Phytophthora isolates were mainly collected using traditional isolation or baiting techniques during surveys in nurseries, forests, and rivers of European countries in the framework of the EU BiodivERsA Resipath project (https://www.biodiversa.org/1052/download). Details of all isolates are provided in Table S1. In tables and figures, species names are sometimes abbreviated with a three letter code (Table 1). Abbreviations followed by “r” are not included in this table; they concern species that are genetically related to the species indicated by the three letter code. Their genetic relationship was determined based either on the GBS results and phylogenomic analyses in this study, or sequencing during pre-screening, or both. The rDNA ITS sequence of the isolates was used for preliminary identification and selection (data not shown). Isolates with heterozygous sites in the ITS sequence received special attention as potential hybrids. Cultures were either immediately used for flow cytometry (FCM) or DNA extraction after hyphal-tipping or were stored at 12 °C in sterile water until further processing. Additional isolates or DNA were obtained from laboratories participating in the EU Resipath project (ILVO, PRC, JKI, SLU, DGAL, UMR IAM, CRAW, ABI; see author affiliations). We also included DNA from isolates from the Westerdijk Institute (Utrecht, The Netherlands; CBS) and Wageningen Plant Research (Wageningen, The Netherlands; PRI). For DNA extraction, isolates were grown in 20% clarified V8 broth for one to two weeks, depending on the growth rate of the isolate. We verified the absence of contaminating organisms via a shake culture to avoid contaminating sequences in the GBS analysis. The mycelium was placed on a Whatman No1 filter paper (Sigma-Aldrich), rinsed thoroughly with sterile water and vacuum-dried. Approximately 100 mg mycelium was placed in a 1.5 ml microcentrifuge tube, frozen in liquid nitrogen, and manually crushed using a micropestle. DNA was extracted using the Nucleospin Plant II kit (Macherey-Nagel) with extraction buffer PL1, according to the manufacturer’s protocol, except that DNA was eluted in 50 μl elution buffer. Some of the DNA samples from previous collections had been prepared with alternative techniques (marked with an asterisk in Table S1, e.g. all CBS and PRI isolates). Additional analysis revealed that the DNA extraction methods had no effect on the quality of the GBS data (see Table S3). DNA concentrations were measured using a Quantus Fluorometer (Promega) and DNA was stored at − 20 °C. A total of 661 samples (including replicates) were used for GBS and/or FCM analysis (indicated in Table S1).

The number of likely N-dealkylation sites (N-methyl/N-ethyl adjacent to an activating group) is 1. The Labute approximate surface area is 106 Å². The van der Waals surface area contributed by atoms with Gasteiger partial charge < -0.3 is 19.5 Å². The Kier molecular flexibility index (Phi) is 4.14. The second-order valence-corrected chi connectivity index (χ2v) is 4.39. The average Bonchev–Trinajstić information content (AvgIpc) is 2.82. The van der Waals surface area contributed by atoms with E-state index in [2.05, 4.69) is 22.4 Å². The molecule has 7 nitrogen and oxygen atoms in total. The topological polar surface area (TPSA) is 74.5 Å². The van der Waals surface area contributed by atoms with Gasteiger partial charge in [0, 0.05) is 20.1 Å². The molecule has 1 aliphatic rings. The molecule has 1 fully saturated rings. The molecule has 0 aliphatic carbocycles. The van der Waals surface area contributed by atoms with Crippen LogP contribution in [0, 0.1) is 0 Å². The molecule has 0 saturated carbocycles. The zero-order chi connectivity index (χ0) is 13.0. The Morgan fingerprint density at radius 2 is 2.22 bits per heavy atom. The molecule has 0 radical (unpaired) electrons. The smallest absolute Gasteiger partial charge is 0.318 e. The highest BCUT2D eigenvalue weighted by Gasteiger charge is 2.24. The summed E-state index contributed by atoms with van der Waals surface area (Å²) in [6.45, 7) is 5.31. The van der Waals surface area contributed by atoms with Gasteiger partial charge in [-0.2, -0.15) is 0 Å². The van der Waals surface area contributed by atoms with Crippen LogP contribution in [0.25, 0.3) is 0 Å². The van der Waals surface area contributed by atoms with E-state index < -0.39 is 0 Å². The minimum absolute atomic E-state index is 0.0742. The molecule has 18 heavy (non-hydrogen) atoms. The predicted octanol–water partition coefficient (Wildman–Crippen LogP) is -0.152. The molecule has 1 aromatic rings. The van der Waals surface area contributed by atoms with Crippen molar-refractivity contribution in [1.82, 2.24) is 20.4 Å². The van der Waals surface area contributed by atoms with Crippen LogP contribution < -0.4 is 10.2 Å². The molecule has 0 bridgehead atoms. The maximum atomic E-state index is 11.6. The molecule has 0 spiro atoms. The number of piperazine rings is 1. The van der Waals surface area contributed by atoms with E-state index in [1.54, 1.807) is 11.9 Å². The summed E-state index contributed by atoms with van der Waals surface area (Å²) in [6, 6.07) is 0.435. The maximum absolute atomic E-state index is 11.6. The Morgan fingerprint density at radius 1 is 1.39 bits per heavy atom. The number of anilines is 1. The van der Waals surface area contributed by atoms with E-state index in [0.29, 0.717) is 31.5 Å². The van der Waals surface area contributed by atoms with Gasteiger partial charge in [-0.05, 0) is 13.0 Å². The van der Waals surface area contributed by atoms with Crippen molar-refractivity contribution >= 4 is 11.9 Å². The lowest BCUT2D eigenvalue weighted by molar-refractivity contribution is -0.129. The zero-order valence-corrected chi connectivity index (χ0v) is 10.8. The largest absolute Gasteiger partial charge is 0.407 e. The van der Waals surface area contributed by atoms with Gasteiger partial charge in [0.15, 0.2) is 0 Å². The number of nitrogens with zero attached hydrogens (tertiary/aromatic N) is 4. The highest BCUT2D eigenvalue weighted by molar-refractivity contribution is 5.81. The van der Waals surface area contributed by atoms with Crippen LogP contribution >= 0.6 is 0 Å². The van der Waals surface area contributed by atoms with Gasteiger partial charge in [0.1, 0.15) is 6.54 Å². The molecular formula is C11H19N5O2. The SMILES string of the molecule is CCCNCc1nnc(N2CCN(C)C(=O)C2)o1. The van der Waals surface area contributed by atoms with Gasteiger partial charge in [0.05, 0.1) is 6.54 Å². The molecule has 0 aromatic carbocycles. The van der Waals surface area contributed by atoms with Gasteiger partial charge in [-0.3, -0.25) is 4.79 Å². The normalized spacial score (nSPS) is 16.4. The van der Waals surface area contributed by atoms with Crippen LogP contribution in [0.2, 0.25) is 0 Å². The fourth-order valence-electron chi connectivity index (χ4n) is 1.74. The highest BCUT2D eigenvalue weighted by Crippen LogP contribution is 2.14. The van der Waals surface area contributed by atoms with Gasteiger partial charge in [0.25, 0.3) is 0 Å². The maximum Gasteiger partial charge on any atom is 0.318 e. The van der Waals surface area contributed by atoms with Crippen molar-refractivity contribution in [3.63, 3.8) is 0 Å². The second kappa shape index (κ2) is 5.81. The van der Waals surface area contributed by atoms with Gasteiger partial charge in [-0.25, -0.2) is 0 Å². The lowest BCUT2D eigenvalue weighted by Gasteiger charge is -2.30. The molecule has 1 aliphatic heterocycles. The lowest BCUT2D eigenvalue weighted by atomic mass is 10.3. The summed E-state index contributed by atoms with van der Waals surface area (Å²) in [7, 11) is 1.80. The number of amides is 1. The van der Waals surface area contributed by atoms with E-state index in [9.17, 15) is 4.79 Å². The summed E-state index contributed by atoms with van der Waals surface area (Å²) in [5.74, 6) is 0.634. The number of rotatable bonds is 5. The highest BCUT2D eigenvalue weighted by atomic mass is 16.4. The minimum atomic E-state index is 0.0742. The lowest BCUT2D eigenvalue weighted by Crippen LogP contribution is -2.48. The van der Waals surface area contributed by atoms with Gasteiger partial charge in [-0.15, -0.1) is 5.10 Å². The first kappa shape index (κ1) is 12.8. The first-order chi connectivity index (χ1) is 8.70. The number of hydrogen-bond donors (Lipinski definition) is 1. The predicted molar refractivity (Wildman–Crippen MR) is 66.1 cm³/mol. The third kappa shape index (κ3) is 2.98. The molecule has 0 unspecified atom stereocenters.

Nuclei were prepared and stained using the CyStain PI Absolute P kit (Sysmex Partec, Görlitz, Germany) and flow cytometry was carried out using a Partec PAS III flow cytometer (Sysmex Partec, Görlitz, Germany). Details of the methods are described in detail in Jung et al. (2017c), except that in most cases isolates were measured in three biological replicates, each time in three technical replicates (nine measurements in total). Each biological replicate was conducted using a different preparation of nuclei, starting from a separate subculture, on a different day. The technical replicates were separate measurements on the same preparation of nuclei, within the same day. The coefficient of variation (CV) was calculated based on the three biological replicates (n = 3). Sharper peaks and lower CVs between measurements were obtained when cultures were grown in 2% V8 broth compared to 5% or higher (data not shown). Histograms were obtained on a linear scale and no gating was applied. For some Phytophthora isolates with a smaller genome we used Arabidopsis thaliana Col-0 petals (2C = 0.32 pg = 314 megabase pairs (Mbp); Bennett 2003) as a reference instead of leaves of Raphanus sativus cv. Saxa (2C = 1.11 pg = 1086 Mbp; Doležel et al. 1992). The genome size was expressed in Mbp/2C or pg/2C (expression per 2C is regardless of the ploidy level of the genome). Conversion from pg to Mbp was made by multiplying the DNA content in pg by 978 Mbp/pg/2C (Doležel and Greilhuber 2010).